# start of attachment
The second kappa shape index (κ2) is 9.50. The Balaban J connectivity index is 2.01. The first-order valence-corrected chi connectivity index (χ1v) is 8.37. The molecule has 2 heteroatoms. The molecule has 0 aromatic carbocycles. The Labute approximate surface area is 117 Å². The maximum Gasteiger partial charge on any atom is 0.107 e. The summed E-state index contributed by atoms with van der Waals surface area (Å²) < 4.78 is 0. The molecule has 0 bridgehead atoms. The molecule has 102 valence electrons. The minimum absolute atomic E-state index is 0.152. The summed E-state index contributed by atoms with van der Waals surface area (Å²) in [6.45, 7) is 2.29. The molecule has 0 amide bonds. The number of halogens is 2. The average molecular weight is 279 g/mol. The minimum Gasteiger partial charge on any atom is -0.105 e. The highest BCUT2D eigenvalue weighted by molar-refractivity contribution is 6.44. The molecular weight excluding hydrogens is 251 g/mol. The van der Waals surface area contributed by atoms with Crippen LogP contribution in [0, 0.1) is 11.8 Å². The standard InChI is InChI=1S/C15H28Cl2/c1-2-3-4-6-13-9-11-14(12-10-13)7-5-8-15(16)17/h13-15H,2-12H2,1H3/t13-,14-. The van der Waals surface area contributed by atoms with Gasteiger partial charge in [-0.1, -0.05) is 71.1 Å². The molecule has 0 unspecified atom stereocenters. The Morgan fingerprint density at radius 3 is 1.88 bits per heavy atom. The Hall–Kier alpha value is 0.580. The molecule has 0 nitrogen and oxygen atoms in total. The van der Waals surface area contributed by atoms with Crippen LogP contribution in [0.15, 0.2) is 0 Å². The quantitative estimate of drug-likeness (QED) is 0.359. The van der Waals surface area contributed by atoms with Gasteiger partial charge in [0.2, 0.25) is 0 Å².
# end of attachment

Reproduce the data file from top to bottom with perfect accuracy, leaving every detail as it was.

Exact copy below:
The second kappa shape index (κ2) is 9.50. The Balaban J connectivity index is 2.01. The first-order valence-corrected chi connectivity index (χ1v) is 8.37. The molecule has 2 heteroatoms. The molecule has 0 aromatic carbocycles. The Labute approximate surface area is 117 Å². The maximum Gasteiger partial charge on any atom is 0.107 e. The summed E-state index contributed by atoms with van der Waals surface area (Å²) < 4.78 is 0. The molecule has 0 bridgehead atoms. The molecule has 102 valence electrons. The minimum absolute atomic E-state index is 0.152. The summed E-state index contributed by atoms with van der Waals surface area (Å²) in [6.45, 7) is 2.29. The molecule has 0 amide bonds. The number of halogens is 2. The average molecular weight is 279 g/mol. The minimum Gasteiger partial charge on any atom is -0.105 e. The highest BCUT2D eigenvalue weighted by molar-refractivity contribution is 6.44. The molecular weight excluding hydrogens is 251 g/mol. The van der Waals surface area contributed by atoms with Crippen LogP contribution in [0, 0.1) is 11.8 Å². The standard InChI is InChI=1S/C15H28Cl2/c1-2-3-4-6-13-9-11-14(12-10-13)7-5-8-15(16)17/h13-15H,2-12H2,1H3/t13-,14-. The van der Waals surface area contributed by atoms with Gasteiger partial charge in [-0.1, -0.05) is 71.1 Å². The molecule has 0 unspecified atom stereocenters. The Morgan fingerprint density at radius 3 is 1.88 bits per heavy atom. The Hall–Kier alpha value is 0.580. The molecule has 0 nitrogen and oxygen atoms in total. The van der Waals surface area contributed by atoms with Crippen LogP contribution in [0.15, 0.2) is 0 Å². The quantitative estimate of drug-likeness (QED) is 0.359. The van der Waals surface area contributed by atoms with Gasteiger partial charge in [0.2, 0.25) is 0 Å².